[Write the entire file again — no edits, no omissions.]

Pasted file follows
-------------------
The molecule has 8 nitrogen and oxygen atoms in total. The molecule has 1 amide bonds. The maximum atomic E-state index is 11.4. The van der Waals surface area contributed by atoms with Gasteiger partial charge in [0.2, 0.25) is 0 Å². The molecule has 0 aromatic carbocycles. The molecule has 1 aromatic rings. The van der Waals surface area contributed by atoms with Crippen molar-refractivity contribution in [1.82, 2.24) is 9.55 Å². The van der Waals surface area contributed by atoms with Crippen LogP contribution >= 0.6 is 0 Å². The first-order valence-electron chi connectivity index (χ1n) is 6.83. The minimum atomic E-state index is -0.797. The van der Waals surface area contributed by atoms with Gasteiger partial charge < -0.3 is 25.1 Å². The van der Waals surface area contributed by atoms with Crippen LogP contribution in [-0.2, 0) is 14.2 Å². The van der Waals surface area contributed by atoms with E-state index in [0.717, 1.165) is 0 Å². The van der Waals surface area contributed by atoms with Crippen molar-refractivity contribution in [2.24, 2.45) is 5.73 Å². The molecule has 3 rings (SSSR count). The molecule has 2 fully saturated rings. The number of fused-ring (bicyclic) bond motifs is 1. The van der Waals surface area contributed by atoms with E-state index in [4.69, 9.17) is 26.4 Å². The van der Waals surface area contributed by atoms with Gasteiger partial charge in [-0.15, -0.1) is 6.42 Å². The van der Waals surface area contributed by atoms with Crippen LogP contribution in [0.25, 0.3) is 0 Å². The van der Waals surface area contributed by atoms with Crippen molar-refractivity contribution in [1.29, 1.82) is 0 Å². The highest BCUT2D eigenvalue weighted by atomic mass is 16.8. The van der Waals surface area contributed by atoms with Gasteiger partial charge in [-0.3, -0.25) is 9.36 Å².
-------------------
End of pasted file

The molecule has 8 nitrogen and oxygen atoms in total. The molecule has 1 amide bonds. The maximum atomic E-state index is 11.4. The van der Waals surface area contributed by atoms with Gasteiger partial charge in [0.2, 0.25) is 0 Å². The molecule has 0 aromatic carbocycles. The molecule has 1 aromatic rings. The van der Waals surface area contributed by atoms with Crippen molar-refractivity contribution in [1.82, 2.24) is 9.55 Å². The van der Waals surface area contributed by atoms with Crippen LogP contribution >= 0.6 is 0 Å². The first-order valence-electron chi connectivity index (χ1n) is 6.83. The minimum atomic E-state index is -0.797. The van der Waals surface area contributed by atoms with Gasteiger partial charge < -0.3 is 25.1 Å². The van der Waals surface area contributed by atoms with Crippen LogP contribution in [-0.2, 0) is 14.2 Å². The van der Waals surface area contributed by atoms with E-state index in [0.717, 1.165) is 0 Å². The van der Waals surface area contributed by atoms with Crippen molar-refractivity contribution in [2.24, 2.45) is 5.73 Å². The molecule has 3 rings (SSSR count). The molecule has 2 fully saturated rings. The number of fused-ring (bicyclic) bond motifs is 1. The van der Waals surface area contributed by atoms with E-state index in [4.69, 9.17) is 26.4 Å². The van der Waals surface area contributed by atoms with Gasteiger partial charge in [-0.15, -0.1) is 6.42 Å². The van der Waals surface area contributed by atoms with Crippen LogP contribution in [0.25, 0.3) is 0 Å². The van der Waals surface area contributed by atoms with Crippen molar-refractivity contribution in [1.29, 1.82) is 0 Å². The highest BCUT2D eigenvalue weighted by atomic mass is 16.8. The van der Waals surface area contributed by atoms with Gasteiger partial charge in [-0.3, -0.25) is 9.36 Å².